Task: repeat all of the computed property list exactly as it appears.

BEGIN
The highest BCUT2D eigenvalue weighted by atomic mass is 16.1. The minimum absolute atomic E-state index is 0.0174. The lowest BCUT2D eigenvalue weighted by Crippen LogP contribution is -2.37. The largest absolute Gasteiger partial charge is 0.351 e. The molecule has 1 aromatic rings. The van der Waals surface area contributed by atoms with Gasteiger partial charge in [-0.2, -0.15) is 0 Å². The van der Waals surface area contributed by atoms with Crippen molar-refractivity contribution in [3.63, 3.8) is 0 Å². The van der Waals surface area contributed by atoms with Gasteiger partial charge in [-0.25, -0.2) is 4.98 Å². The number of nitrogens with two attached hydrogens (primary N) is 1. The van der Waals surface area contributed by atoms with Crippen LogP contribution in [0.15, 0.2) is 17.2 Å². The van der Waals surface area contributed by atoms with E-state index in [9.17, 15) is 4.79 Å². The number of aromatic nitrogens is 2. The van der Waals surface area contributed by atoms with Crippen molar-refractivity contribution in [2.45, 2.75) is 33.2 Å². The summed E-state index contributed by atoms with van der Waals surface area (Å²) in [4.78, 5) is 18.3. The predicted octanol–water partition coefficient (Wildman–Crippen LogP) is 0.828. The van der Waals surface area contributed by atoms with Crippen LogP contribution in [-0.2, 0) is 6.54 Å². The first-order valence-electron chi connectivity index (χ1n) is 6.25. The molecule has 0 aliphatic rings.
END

The highest BCUT2D eigenvalue weighted by atomic mass is 16.1. The minimum absolute atomic E-state index is 0.0174. The lowest BCUT2D eigenvalue weighted by Crippen LogP contribution is -2.37. The largest absolute Gasteiger partial charge is 0.351 e. The molecule has 1 aromatic rings. The van der Waals surface area contributed by atoms with Gasteiger partial charge in [-0.2, -0.15) is 0 Å². The van der Waals surface area contributed by atoms with Crippen molar-refractivity contribution in [3.63, 3.8) is 0 Å². The van der Waals surface area contributed by atoms with Gasteiger partial charge in [-0.25, -0.2) is 4.98 Å². The number of nitrogens with two attached hydrogens (primary N) is 1. The van der Waals surface area contributed by atoms with Crippen LogP contribution in [0.15, 0.2) is 17.2 Å². The van der Waals surface area contributed by atoms with E-state index in [9.17, 15) is 4.79 Å². The number of aromatic nitrogens is 2. The van der Waals surface area contributed by atoms with Crippen molar-refractivity contribution in [2.45, 2.75) is 33.2 Å². The summed E-state index contributed by atoms with van der Waals surface area (Å²) in [4.78, 5) is 18.3. The predicted octanol–water partition coefficient (Wildman–Crippen LogP) is 0.828. The van der Waals surface area contributed by atoms with Crippen LogP contribution in [-0.2, 0) is 6.54 Å². The first-order valence-electron chi connectivity index (χ1n) is 6.25. The molecule has 0 aliphatic rings.